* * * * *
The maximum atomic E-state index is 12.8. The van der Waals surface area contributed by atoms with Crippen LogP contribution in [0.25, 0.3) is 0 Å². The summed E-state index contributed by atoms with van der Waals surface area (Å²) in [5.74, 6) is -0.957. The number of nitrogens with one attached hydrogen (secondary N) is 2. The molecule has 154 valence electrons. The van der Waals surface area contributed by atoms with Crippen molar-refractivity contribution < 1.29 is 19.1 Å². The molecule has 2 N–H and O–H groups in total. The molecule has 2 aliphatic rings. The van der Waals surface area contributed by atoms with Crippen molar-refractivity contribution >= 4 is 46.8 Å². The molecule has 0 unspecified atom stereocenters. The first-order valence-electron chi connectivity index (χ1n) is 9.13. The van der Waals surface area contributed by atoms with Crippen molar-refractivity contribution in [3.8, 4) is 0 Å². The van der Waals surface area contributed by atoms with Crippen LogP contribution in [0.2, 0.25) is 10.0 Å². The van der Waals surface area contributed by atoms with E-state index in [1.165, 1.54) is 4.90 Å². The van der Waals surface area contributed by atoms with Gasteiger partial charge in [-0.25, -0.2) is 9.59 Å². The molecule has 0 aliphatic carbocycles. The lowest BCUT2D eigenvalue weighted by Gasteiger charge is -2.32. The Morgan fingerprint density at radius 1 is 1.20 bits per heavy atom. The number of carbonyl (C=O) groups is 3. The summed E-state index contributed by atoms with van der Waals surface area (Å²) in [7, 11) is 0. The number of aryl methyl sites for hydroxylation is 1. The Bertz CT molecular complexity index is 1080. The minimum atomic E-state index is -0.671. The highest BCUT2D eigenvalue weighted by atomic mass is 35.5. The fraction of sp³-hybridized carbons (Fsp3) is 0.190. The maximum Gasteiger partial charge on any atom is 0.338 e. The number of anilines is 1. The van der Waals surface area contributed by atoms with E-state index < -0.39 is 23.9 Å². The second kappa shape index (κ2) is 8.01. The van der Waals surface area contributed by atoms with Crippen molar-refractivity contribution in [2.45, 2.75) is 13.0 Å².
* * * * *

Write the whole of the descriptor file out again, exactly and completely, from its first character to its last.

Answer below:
The maximum atomic E-state index is 12.8. The van der Waals surface area contributed by atoms with Crippen LogP contribution in [0.25, 0.3) is 0 Å². The summed E-state index contributed by atoms with van der Waals surface area (Å²) in [5.74, 6) is -0.957. The number of nitrogens with one attached hydrogen (secondary N) is 2. The molecule has 154 valence electrons. The van der Waals surface area contributed by atoms with Crippen molar-refractivity contribution < 1.29 is 19.1 Å². The molecule has 2 N–H and O–H groups in total. The molecule has 2 aliphatic rings. The van der Waals surface area contributed by atoms with Crippen molar-refractivity contribution >= 4 is 46.8 Å². The molecule has 0 unspecified atom stereocenters. The first-order valence-electron chi connectivity index (χ1n) is 9.13. The van der Waals surface area contributed by atoms with Crippen molar-refractivity contribution in [3.8, 4) is 0 Å². The van der Waals surface area contributed by atoms with Crippen LogP contribution in [0.2, 0.25) is 10.0 Å². The van der Waals surface area contributed by atoms with E-state index in [1.165, 1.54) is 4.90 Å². The van der Waals surface area contributed by atoms with Gasteiger partial charge in [-0.25, -0.2) is 9.59 Å². The molecule has 0 aliphatic carbocycles. The lowest BCUT2D eigenvalue weighted by Gasteiger charge is -2.32. The Morgan fingerprint density at radius 1 is 1.20 bits per heavy atom. The number of carbonyl (C=O) groups is 3. The summed E-state index contributed by atoms with van der Waals surface area (Å²) in [7, 11) is 0. The number of aryl methyl sites for hydroxylation is 1. The Bertz CT molecular complexity index is 1080. The minimum atomic E-state index is -0.671. The highest BCUT2D eigenvalue weighted by atomic mass is 35.5. The fraction of sp³-hybridized carbons (Fsp3) is 0.190. The maximum Gasteiger partial charge on any atom is 0.338 e. The number of anilines is 1. The van der Waals surface area contributed by atoms with E-state index < -0.39 is 23.9 Å². The second kappa shape index (κ2) is 8.01. The van der Waals surface area contributed by atoms with Crippen molar-refractivity contribution in [2.45, 2.75) is 13.0 Å².